Photo by Sam Bull
Traditionally, high school seniors would be spending their fall semester preparing and submitting college applications; however, the surge of closures and hindrances due to COVID-19’s spread across the nation over the past several months has left countless students scrambling to take standardized tests like the ACT and SAT.
With testing centers unable to accommodate some state’s strict guidelines for social distancing, these standardized tests were cancelled in mass. As a result, according to the NACAC, more than 400 colleges have decided to make submitting test scores optional for the 2021 graduates as of Aug. 7. However, not 100% of colleges are becoming test-optional, meaning that many students will still be required to submit standardized tests.
Colleges across the country are forced to make accommodations for students that have faced these challenges. Yet, other states that stayed open throughout the spring and summer were able to hold the tests. These particular students were able to take the test multiple times without having cancellations to worry about, posing an imbalance for students across the nation; some of whom were able to schedule their testing with generous guidelines compared to other states, like Illinois, who mandated strict social distancing guidelines.
Local ACT and SAT tutor Bryan Pyle has witnessed the dilemma of fairness first-hand, feeling that colleges still hold bias in applicants who provide a test.
“People who were able to take the test multiple times in states that did not shut down already have a leg up on the competition. Even though they are not requiring it, there is no way they can just throw it out. It tells a story about a students’ abilities. All things considered, if student A and student B are the same in all regards and one has a test score and one does not, you can make a better decision on the one who has it,” Pyle said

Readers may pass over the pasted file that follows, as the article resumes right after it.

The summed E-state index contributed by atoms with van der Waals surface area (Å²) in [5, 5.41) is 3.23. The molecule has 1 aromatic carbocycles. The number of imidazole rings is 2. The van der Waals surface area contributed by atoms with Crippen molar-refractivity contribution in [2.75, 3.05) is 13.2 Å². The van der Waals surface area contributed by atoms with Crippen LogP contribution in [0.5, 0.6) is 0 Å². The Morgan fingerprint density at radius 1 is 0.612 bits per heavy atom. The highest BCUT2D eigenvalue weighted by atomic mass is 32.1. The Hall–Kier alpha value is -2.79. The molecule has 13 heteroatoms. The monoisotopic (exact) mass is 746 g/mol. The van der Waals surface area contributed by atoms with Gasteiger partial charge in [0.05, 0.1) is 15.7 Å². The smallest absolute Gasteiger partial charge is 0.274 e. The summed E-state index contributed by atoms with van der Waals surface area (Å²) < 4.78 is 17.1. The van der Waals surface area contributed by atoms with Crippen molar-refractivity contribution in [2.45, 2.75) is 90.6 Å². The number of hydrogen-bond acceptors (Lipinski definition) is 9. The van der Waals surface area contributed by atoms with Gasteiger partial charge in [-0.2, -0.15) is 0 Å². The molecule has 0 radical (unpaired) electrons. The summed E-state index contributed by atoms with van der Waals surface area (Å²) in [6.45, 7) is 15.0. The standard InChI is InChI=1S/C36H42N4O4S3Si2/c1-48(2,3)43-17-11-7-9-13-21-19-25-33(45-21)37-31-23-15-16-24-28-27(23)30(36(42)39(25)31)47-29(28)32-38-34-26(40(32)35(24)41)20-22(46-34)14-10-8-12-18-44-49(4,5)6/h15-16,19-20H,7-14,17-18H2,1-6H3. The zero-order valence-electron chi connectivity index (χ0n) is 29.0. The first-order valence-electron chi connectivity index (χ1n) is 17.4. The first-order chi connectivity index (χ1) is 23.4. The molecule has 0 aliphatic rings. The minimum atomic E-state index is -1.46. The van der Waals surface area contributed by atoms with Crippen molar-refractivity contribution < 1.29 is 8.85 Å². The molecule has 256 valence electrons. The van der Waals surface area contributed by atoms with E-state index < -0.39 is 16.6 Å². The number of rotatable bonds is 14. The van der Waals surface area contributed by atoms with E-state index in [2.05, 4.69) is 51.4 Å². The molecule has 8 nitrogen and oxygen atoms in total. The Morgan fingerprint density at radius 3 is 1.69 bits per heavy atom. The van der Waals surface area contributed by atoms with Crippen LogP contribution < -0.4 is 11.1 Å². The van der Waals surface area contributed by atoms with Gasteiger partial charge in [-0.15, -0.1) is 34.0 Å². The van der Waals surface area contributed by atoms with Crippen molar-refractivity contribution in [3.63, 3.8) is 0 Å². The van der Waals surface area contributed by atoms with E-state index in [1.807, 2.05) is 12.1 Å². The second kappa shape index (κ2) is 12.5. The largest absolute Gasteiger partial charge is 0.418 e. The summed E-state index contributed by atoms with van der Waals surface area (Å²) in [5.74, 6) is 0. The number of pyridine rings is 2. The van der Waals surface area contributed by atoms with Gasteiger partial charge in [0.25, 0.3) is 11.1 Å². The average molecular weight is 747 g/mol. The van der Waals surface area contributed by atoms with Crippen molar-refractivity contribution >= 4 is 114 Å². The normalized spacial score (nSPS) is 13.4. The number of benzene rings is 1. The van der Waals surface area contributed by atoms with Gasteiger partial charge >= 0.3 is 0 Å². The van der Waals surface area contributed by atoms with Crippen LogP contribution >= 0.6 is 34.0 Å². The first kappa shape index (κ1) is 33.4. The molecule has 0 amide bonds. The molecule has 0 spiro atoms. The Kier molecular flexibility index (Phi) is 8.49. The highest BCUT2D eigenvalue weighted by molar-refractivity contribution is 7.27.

According to the College Board, ACT and SAT administrators have been able to get these tests running again. Yet many students are still not able to book a spot due to high demand. There is a compounded volume of students needing to take these tests because of the backlog of seniors as well as juniors who are now eligible and prepared to test.
Senior Charlie Ferris has experienced the test cancellations and issues of getting into the recent testing dates.
“There was a week where we would be on hold with the ACT administration for hours at a time. I was lucky to get in for testing before college applications are due in November, but I am sure that is not the case for everyone,” Ferris said.
Uncertainty looms for high school juniors moving into their senior year, until they start to see something change among many colleges and universities. These juniors are now pressed for time from the effects their senior counterparts endured.
Junior Natalia Greaney has been preparing for an ACT in October, but due to the seniors being prioritized, she is in a holding pattern for registration.
“It was frustrating. I was planning on taking it early this year and now it is really up in the air for when I could have this done. As of now it does not seem that I can get into any other dates except for early February, and I imagine that may be delayed too,” Greaney said.
The colleges that are test-optional have changed their direction this year regarding their student applicants. They will now have to put more focus into one’s GPA, course rigor, AP or honors classes, and outside extracurricular activities when making an evaluation of a student.
Senior Maddie Redpath, who plans to apply in November, thinks that these universities have handled this issue well.
“I think colleges are doing what they need to with not requiring these tests. Obviously this can be an advantage towards people that have strong academics, but are weaker in testing. But everything aside, I don’t think that colleges necessarily need the ACT to determine whether or not the student is capable of getting in,” Redpath stated.
Students have been questioning their abilities to receive certain scholarships without the submission of an ACT or SAT. Some universities are looking into offering merit-based scholarships that are available to ones who have not presented a test score.
Colleges are adjusting expectations and requirements. Because of this, some anticipate a greater class size than normal. Specifically, the University of Tennesse is having a similar experience.
Regional recruiter of UT Peter Saenz stated that “We’ve also enrolled larger classes as a result. We’re looking for students that we believe can be academically successful at the University.”
Although there are many loose ends, colleges are developing and ensuring that the application process is adjusted to the conditions as possible. This year’s senior class will be sending out applications under an unprecedented set of circumstances. Time will tell if these trends will continue.